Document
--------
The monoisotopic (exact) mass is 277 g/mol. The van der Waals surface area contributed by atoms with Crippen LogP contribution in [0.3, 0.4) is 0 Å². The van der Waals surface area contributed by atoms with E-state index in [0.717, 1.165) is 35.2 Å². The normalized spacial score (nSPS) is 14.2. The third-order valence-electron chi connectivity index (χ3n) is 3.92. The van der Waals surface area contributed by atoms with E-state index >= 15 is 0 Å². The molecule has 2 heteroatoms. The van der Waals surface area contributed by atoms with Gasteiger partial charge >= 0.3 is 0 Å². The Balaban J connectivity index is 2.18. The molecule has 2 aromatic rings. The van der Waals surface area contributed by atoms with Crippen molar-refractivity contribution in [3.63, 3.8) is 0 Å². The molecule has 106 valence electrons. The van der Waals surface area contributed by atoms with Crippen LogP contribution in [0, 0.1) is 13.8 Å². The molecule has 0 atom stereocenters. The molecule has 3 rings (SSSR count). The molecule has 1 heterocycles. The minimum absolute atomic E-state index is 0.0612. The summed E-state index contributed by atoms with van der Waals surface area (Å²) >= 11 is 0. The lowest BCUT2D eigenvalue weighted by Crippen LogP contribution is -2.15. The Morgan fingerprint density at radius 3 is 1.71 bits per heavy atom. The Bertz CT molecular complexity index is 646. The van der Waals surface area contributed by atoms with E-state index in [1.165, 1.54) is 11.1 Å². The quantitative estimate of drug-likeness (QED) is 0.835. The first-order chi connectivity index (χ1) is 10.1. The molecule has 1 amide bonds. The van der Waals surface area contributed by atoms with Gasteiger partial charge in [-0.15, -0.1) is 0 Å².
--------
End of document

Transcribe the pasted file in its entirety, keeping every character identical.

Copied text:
The monoisotopic (exact) mass is 277 g/mol. The van der Waals surface area contributed by atoms with Crippen LogP contribution in [0.3, 0.4) is 0 Å². The van der Waals surface area contributed by atoms with E-state index in [0.717, 1.165) is 35.2 Å². The normalized spacial score (nSPS) is 14.2. The third-order valence-electron chi connectivity index (χ3n) is 3.92. The van der Waals surface area contributed by atoms with E-state index >= 15 is 0 Å². The molecule has 2 heteroatoms. The van der Waals surface area contributed by atoms with Gasteiger partial charge >= 0.3 is 0 Å². The Balaban J connectivity index is 2.18. The molecule has 2 aromatic rings. The van der Waals surface area contributed by atoms with Crippen molar-refractivity contribution in [3.63, 3.8) is 0 Å². The molecule has 106 valence electrons. The van der Waals surface area contributed by atoms with Crippen LogP contribution in [0, 0.1) is 13.8 Å². The molecule has 0 atom stereocenters. The molecule has 3 rings (SSSR count). The molecule has 1 heterocycles. The minimum absolute atomic E-state index is 0.0612. The summed E-state index contributed by atoms with van der Waals surface area (Å²) >= 11 is 0. The lowest BCUT2D eigenvalue weighted by Crippen LogP contribution is -2.15. The Morgan fingerprint density at radius 3 is 1.71 bits per heavy atom. The Bertz CT molecular complexity index is 646. The van der Waals surface area contributed by atoms with E-state index in [1.165, 1.54) is 11.1 Å². The quantitative estimate of drug-likeness (QED) is 0.835. The first-order chi connectivity index (χ1) is 10.1. The molecule has 1 amide bonds. The van der Waals surface area contributed by atoms with Gasteiger partial charge in [-0.15, -0.1) is 0 Å².